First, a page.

Note from the Editors: When a reader named Chasity wrote us an email asking questions about pointing preschoolers to Jesus, we tapped a few ladies to help answer her questions in a series of posts. Please read the introductory post here.
Chasity’s questions were these:
“I recently found your blog and have been greatly encouraged. I have a question regarding the mundane-ness of days at home. I have a 2-year-old and a 4-year-old, and when we have full days at home, we all seem to be bored and I seem to lack vision. What do you ‘do’ with your children during the days?
Sometimes I try to do little crafts or play games, but it seems there must be more to pointing my children to Christ. Would you mind sharing some ideas on how to fruitfully and purposefully fill the day?”
Jessica Thompson (@Jesslou) shares her thoughts…
When Gloria asked me to guest post on the Domestic Kingdom blog, I was pretty stoked. Then I saw what she wanted me to write on. My ecstasy immediately turned to despair.
The question that the reader asked exposes a weak point in my life. To me, sharing Christ with preschoolers is a daunting task. The words crafts and activities make me really nervous. I knew I had to be honest; I had to admit my shortcoming.
I had to tell the truth—that I would actually rather read in the sun, than engage my kids in some gospel-activity. The truth that I have bought art projects only to hide them from my kids so that they won’t ask to do them. The truth that my oldest son has officially asked me to give up on any art lessons during the school year because every single one we do together is a giant failure. I am not sure why I can’t glue that flower where it is supposed to go. I must have an undeveloped area of my brain. That has to be it.
The gross truth is my deficiency in creativity is not my biggest problem. My biggest problem is that I don’t want to be deficient at anything, but I really am deficient at everything. I long for perfection and I want to earn it. Ironically, there is perfection that is already mine, and not because of anything I have done. The hard work of my life comes in as I believe that this perfection—Christ’s perfection—is all that really matters about me.
“He saved us, not because of works done by us in righteousness, but according to his own mercy.” Titus 3:5
When who I am as a woman is tied up in awesome meals I make, or the beautiful art projects my kids have painted, or even I how well I can proclaim the gospel to my kids everyday, I am done. I have failed.
The truth of my identity– the truth of who I am– must be completely and unalterably tied to all that He has done. I have to rest in the good work of another. The lovely part is he has already clothed me in his righteousness. His work of mercy changes the way he sees me. When I think on these truths I almost can’t help but talk to my kids about him. I can freely admit my failures and rejoice in my Savior. And because I love my kids I won’t make them do any art project with me.
Those years when your kids don’t know enough to have a real conversation, but are old enough to vent their full anger are difficult. I remember how long every day seemed, and how I had two times during the day I pushed for: (1) Nap time, (2) Bed time. I remember being exhausted and bored at the same time– a strange combination. I know some moms excel at this time of life. If God has graced you with this love, that is awesome—soak it all in.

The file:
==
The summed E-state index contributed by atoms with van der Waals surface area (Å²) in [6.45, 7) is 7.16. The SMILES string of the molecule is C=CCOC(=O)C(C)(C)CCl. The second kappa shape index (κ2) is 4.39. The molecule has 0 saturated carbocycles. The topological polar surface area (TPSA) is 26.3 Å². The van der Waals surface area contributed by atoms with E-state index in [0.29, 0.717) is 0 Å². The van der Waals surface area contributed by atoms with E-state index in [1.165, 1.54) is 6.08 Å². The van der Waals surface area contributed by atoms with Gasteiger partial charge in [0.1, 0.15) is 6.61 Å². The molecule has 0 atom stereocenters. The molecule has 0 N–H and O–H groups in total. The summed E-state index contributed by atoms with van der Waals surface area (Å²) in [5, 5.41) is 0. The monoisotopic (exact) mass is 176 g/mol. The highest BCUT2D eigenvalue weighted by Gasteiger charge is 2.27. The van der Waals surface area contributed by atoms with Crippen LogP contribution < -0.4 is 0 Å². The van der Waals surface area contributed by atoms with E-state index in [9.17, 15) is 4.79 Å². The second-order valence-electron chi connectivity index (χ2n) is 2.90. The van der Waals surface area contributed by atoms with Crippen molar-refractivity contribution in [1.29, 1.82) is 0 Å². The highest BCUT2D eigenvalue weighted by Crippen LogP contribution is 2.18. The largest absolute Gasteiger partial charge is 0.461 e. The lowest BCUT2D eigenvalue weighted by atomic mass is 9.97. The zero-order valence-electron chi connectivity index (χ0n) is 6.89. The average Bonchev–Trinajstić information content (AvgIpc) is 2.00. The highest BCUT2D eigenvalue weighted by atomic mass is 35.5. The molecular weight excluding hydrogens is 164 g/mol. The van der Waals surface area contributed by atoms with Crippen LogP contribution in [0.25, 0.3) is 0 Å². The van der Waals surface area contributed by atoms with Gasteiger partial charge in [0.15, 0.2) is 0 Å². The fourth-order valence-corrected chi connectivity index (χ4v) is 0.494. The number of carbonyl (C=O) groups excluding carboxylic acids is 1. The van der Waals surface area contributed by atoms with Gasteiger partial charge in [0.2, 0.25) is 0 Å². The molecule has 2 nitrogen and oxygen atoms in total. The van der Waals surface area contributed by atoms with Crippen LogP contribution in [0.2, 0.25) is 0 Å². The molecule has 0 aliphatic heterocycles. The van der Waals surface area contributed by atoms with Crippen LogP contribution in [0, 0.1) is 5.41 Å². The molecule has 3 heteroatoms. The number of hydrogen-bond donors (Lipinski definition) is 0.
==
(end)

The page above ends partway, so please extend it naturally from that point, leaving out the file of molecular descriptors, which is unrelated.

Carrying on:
If not, and you find your days wearisome and difficult, I have hope for you. It is not a hope that comes from the fact that very soon they will sleep past 10 am and you will have to wake them up. Or from knowing that someday they will brush their teeth without you standing there watching. Or even in the expectation that date nights and time alone with your husband will be a reality in a few years, because they will actually be able to be home without you. (This one is my favourite part about having a teenager!)
Your hope rests solely in the fact that you have a Sovereign God who promises to sustain you. He gathers you in his arms, carries you close to his heart and gently leads you (Isaiah 40:11). Your hope is not in a change of circumstance but in the One who rules all circumstance with love, kindness, gentleness, and power. In your exhaustion you can lay at the foot of the cross, assured of the fact that your Risen Savoir cares for you and loves you with an unquenchable love. With that truth as your fuel, you can go through your days trusting him to use you in your children’s lives to share his beauty—this beautiful Messiah that has captured your heart forever.
ABOUT THE WRITER
Jessica Thompson (@Jesslou) grew up in SoCal, has a degree in theology, and is married to her sweetheart, Cody. The Lord has blessed them with three children who she homeschools. She co-authored Give Them Grace: Dazzling Your Kids With the Love of Christ with her mom, Elyse Fitzpatrick. Jess is writing a forthcoming devotional for children and parents to enjoy the gospel together (Crossway 2013) and blogs at Give Them Grace.
Other posts in the Pointing Preschoolers to Jesus series:
Practicing Hospitality Reminds Me of Jesus, Gloria Furman